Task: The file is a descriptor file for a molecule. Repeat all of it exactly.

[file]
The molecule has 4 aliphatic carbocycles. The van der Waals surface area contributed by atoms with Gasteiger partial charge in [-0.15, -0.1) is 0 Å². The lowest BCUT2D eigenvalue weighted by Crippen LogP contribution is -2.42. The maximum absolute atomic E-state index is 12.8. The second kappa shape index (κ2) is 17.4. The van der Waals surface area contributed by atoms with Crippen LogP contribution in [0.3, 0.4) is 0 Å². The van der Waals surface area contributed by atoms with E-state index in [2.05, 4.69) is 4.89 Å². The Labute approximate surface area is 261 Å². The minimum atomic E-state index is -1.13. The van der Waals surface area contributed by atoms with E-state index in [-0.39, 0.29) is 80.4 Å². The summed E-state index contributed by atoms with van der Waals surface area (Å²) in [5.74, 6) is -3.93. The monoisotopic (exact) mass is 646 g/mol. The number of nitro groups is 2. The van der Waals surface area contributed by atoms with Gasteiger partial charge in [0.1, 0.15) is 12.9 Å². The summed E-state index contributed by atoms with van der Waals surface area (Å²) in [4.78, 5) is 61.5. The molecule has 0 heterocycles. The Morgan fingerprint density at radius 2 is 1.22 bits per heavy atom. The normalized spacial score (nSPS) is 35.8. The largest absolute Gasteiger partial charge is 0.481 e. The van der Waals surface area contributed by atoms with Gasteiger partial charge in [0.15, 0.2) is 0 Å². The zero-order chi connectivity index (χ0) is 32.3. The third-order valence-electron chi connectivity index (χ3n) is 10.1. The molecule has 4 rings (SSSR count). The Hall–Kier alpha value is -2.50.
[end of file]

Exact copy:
The molecule has 4 aliphatic carbocycles. The van der Waals surface area contributed by atoms with Gasteiger partial charge in [-0.15, -0.1) is 0 Å². The lowest BCUT2D eigenvalue weighted by Crippen LogP contribution is -2.42. The maximum absolute atomic E-state index is 12.8. The second kappa shape index (κ2) is 17.4. The van der Waals surface area contributed by atoms with Crippen LogP contribution in [0.3, 0.4) is 0 Å². The van der Waals surface area contributed by atoms with E-state index in [2.05, 4.69) is 4.89 Å². The Labute approximate surface area is 261 Å². The minimum atomic E-state index is -1.13. The van der Waals surface area contributed by atoms with E-state index in [-0.39, 0.29) is 80.4 Å². The summed E-state index contributed by atoms with van der Waals surface area (Å²) in [5.74, 6) is -3.93. The monoisotopic (exact) mass is 646 g/mol. The number of nitro groups is 2. The van der Waals surface area contributed by atoms with Gasteiger partial charge in [0.1, 0.15) is 12.9 Å². The summed E-state index contributed by atoms with van der Waals surface area (Å²) in [4.78, 5) is 61.5. The molecule has 0 heterocycles. The Morgan fingerprint density at radius 2 is 1.22 bits per heavy atom. The normalized spacial score (nSPS) is 35.8. The largest absolute Gasteiger partial charge is 0.481 e. The van der Waals surface area contributed by atoms with Gasteiger partial charge in [0.15, 0.2) is 0 Å². The zero-order chi connectivity index (χ0) is 32.3. The third-order valence-electron chi connectivity index (χ3n) is 10.1. The molecule has 4 rings (SSSR count). The Hall–Kier alpha value is -2.50.